As a leader you have climbed through the ranks and have the achievements and monetary compensation to show for your success. It is likely that most people you lead and interact with regard you as a good leader in general terms and look up to you for direction.
However, it could be that you lack the confidence to claim your achievements. Work and success become a path for trying to win approval and compensate for your perceived fears. This is called the ‘impostor syndrome’, a condition that can destabilize the confidence and self-esteem of successful people. While it affects both men and women, successful women make a big number of those who have experienced this before.
Lack of personal recognition in one’s abilities and successes can quickly erode one’s self-esteem and lead to stress and depression. One of a leader’s main assets is the knowledge, experience and ability they bring to any occasion. Providing clear direction and subsequent action can be hampered greatly by a lack of self-belief. Here are 6 confidence tips you can use to manage or, even better, overcome impostor syndrome:
1. Recognise it
The first step in dealing with this confidence crisis. The people who coined the term describe it as a state of mind in which the individual is not able to see and appreciate their own achievements. Instead, the individual credits the accomplishments as being a result of timing, luck or even deception. First, identify the parameters of this syndrome, then accept it.
2. Own your achievements
The biggest nourisher of imposter syndrome are the doubts one has of past achievements. We alienate ourselves from our biggest successes because we think we did not achieve them on merit. To counter this deep self-doubt, start owning your achievements. This replaces the feeling of inadequacy with a sense of certainty and pride.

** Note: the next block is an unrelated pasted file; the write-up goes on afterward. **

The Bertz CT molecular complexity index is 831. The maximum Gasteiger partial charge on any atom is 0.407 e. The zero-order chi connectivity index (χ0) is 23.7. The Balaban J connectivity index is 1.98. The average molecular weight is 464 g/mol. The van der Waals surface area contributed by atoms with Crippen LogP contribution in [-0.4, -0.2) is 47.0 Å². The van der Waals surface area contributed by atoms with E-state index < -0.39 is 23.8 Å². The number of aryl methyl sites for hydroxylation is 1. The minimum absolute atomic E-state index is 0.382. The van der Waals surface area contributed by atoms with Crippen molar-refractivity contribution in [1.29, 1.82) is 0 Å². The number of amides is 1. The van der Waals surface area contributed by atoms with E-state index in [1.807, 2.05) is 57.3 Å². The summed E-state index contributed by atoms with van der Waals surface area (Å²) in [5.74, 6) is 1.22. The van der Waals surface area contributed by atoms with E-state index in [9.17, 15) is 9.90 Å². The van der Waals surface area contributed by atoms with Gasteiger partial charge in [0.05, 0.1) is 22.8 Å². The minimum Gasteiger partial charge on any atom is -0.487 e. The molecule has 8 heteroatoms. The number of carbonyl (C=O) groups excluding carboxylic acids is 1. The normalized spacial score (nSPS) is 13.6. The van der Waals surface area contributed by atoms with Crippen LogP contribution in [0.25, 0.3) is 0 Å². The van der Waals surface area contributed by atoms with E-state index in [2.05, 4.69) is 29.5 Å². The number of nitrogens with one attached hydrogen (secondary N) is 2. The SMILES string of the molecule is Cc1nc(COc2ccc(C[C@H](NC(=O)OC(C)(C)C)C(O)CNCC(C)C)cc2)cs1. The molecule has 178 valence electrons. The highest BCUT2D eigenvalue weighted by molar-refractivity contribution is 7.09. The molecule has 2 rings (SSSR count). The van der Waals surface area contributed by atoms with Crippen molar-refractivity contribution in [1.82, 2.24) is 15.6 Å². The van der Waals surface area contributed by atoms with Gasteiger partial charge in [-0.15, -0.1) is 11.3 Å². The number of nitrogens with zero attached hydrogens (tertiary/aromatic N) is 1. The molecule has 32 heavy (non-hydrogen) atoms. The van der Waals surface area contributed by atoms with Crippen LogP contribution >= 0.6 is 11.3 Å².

3. Keep the bar high
With a lack of self-confidence comes the temptation to lower expectations. Embrace the pressure that imposter syndrome creates and allow it to motivate you to perform better. The more obstacles you overcome the bigger the sense of achievement you will feel. An honest audit on your progress will show you luck had nothing to do with it.
4. Expose yourselves and take risks
The best way to respond when you feel this pressure is to embrace the feeling of vulnerability. Remove the mask which feeds your inadequacy and sense of poor esteem.
5. Be Decisive even when you are not ready
Making bold decisions fosters confidence and forces us to confront our fears. Being held back by fear or the need for perfection will not work. Embrace the gifts you notice in fear and perfectionsism and then allow yourself to flow forward with a more creative and embracing attitude and notice what opens up for you as a result.
6. Limit your need for external validation
We’re all exposed to criticism and observation. We also have the tendency to compare ourselves to others. This, in turn, breeds the need for external validation. Avoiding this need for approval is crucial for building confidence. Learn how to ask yourself critical questions, using yourninternal validation as your guide.
Tania Watson is the founder of Creative Coaching and an executive coach, organisational consultant and leadership specialist. Creative Coaching is a successful company dedicated to the development of senior leaders in organisations through one to one coaching, intact team development and group facilitation. If you or someone from your organisation would like to have a no obligation conversation about how Creative Coaching may be able to help, please email Tania directly at email@example.com.